Why do I support the Cypress Point family community proposed for Moss Beach? There are many reasons, but above all, because I value service workers and their contributions to this community.
Teachers, hairdressers, mechanics, fishermen, police officers, nurses, waiters, checkers and park rangers all work here on the coast and serve the people who live here. When you go out to dinner, grab a coffee on your way to work or buy your weekly groceries, you’re served by local, working-class folks. And based on the current data, the majority of them are struggling to find a room or pay their rent.
Many concerned neighbors want to know: Who exactly are the low- and middle-income people who would live in Cypress Point? They don’t have to look far. Half Moon Bay Brewing Co., a five-minute drive from the proposed project, employs more than 120 people. Seton Medical Center Coastside is less than a two-minute drive away, where 160 medical professionals work every day, and hopefully will continue to do so.
According to the Half Moon Bay Coastside Chamber of Commerce and Visitors’ Bureau website, 85 percent of Coastside residents currently work outside of the Midcoast in the greater Bay Area. It would be hypocritical for the majority of Coastsiders like myself, who commute “over the hill” for work, to block local housing for people that actually work here.
If any doubt remains regarding the need for this project, let’s take a look at some economic realities here on the Coastside. First, we have a high concentration of lower income jobs; of the more than 10,000 local jobs in the Midcoast region, 68 percent pay less than $40,000 per year. Secondly, there’s limited affordable housing stock. The 160 units at Moonridge give preference to farmworkers, and the senior housing downtown is for, well, seniors. Thirdly, according to a 2017 report by the Silicon Valley Community Foundation, a renter would need to earn an average of $103,000 a year to afford a one-bedroom apartment in San Mateo County. And that was three years ago.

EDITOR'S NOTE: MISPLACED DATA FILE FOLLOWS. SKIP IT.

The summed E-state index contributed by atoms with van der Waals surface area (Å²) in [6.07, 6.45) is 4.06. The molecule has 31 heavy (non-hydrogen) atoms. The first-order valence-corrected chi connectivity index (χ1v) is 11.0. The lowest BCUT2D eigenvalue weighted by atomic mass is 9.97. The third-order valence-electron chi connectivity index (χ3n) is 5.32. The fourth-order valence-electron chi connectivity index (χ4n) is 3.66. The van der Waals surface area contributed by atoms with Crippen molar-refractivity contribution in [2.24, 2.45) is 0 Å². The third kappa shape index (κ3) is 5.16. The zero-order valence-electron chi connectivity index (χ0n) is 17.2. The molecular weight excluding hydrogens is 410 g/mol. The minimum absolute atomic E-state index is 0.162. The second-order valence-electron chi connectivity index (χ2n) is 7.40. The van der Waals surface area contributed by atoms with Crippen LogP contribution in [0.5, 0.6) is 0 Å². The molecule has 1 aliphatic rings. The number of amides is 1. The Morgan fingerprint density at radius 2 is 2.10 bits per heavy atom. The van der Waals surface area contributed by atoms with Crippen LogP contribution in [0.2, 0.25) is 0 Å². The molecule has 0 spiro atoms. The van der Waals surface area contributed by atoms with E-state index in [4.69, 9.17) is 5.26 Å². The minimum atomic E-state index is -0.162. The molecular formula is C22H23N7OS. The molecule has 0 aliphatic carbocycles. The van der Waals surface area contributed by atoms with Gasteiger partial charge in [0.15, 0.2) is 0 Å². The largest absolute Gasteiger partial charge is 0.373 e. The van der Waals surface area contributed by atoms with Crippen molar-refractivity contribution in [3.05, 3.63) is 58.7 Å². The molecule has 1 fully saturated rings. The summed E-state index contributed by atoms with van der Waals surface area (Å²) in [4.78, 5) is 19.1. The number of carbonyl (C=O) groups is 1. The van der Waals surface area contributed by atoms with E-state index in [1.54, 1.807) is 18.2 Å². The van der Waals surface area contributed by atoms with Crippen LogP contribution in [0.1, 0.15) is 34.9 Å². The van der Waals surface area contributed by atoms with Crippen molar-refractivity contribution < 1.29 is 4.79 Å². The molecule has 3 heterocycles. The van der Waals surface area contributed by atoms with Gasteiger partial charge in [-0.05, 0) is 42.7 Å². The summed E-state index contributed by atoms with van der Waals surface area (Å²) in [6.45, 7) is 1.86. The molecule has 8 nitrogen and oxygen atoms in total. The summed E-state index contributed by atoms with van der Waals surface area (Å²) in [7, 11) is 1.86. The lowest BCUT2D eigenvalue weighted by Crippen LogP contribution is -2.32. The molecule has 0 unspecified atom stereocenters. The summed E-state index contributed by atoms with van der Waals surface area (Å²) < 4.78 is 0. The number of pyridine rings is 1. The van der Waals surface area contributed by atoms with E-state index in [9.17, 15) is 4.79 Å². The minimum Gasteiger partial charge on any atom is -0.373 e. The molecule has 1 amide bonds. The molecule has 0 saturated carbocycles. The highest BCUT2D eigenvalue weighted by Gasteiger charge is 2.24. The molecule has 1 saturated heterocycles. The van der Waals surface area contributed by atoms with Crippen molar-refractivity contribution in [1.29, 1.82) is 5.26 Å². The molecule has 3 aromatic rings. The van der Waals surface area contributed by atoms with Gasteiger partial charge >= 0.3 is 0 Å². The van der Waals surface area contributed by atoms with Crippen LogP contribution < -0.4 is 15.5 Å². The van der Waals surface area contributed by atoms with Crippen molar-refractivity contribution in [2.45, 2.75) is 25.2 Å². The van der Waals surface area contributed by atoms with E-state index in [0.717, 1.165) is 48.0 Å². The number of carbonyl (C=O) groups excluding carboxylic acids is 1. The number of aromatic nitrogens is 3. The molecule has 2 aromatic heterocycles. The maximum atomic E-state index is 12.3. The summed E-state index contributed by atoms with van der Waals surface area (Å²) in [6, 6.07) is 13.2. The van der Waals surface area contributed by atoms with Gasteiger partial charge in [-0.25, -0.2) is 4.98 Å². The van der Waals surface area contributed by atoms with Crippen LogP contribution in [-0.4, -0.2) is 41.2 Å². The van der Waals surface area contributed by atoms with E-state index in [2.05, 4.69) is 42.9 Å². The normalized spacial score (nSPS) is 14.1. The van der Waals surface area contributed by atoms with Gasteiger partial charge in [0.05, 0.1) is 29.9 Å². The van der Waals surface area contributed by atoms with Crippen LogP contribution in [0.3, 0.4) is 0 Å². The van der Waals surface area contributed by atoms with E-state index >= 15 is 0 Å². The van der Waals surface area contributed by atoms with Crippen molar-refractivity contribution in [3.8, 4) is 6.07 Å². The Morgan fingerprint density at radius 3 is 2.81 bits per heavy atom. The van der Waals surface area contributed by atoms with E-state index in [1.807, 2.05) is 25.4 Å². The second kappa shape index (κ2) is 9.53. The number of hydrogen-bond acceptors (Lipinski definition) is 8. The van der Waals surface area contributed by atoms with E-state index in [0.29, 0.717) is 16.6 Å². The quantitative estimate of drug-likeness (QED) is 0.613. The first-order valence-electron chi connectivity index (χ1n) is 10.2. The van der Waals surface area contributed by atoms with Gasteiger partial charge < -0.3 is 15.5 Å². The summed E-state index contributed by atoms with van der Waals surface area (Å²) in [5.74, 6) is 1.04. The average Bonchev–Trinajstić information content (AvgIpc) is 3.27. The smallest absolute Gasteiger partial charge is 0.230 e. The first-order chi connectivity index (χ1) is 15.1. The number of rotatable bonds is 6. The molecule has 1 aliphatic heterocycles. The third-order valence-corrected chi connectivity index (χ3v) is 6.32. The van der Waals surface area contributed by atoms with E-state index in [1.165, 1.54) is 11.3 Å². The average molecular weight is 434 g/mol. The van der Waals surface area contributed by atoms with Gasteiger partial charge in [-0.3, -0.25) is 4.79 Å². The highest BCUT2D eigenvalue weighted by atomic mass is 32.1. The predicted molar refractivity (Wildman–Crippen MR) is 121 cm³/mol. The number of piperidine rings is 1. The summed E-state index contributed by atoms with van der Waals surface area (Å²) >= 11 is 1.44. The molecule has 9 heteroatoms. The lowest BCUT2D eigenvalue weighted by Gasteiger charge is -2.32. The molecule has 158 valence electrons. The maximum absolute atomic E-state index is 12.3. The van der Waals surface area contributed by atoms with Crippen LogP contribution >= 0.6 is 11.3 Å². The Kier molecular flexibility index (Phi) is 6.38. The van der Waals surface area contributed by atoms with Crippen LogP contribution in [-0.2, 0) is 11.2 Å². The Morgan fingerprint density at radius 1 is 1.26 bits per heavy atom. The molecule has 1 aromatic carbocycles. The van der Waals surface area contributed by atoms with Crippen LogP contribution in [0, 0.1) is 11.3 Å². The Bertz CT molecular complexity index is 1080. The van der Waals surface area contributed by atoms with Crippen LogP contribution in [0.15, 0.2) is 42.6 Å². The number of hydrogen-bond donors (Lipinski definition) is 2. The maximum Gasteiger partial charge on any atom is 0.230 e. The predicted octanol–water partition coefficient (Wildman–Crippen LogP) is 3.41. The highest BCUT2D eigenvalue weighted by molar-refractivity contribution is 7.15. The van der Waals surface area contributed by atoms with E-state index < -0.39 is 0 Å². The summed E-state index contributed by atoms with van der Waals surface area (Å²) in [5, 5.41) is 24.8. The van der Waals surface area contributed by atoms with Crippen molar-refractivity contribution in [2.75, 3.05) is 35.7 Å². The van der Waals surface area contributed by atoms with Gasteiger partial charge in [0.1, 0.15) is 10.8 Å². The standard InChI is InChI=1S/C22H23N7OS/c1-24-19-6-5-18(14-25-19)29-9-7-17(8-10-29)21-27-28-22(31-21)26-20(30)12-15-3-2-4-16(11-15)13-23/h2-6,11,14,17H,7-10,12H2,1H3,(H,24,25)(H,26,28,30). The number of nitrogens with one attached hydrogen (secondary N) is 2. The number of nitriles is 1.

Some Coastsiders say that people don’t have a right to live in their preferred ZIP code. I’d like to counter that access to services isn’t a right, either. Responsive emergency care, quality, committed teachers, and cozy-cute coffee shops where the barista knows your order are a privilege, not a right. We have a choice whether to welcome affordable housing, and this choice will have real and serious consequences to our quality of life and the character of our community.
As a Coastsider who appreciates our local economy, I wholeheartedly support MidPen’s Cypress Point family community in Moss Beach, and would encourage those of you who feel similarly to voice your support at the next San Mateo County Planning Commission hearing.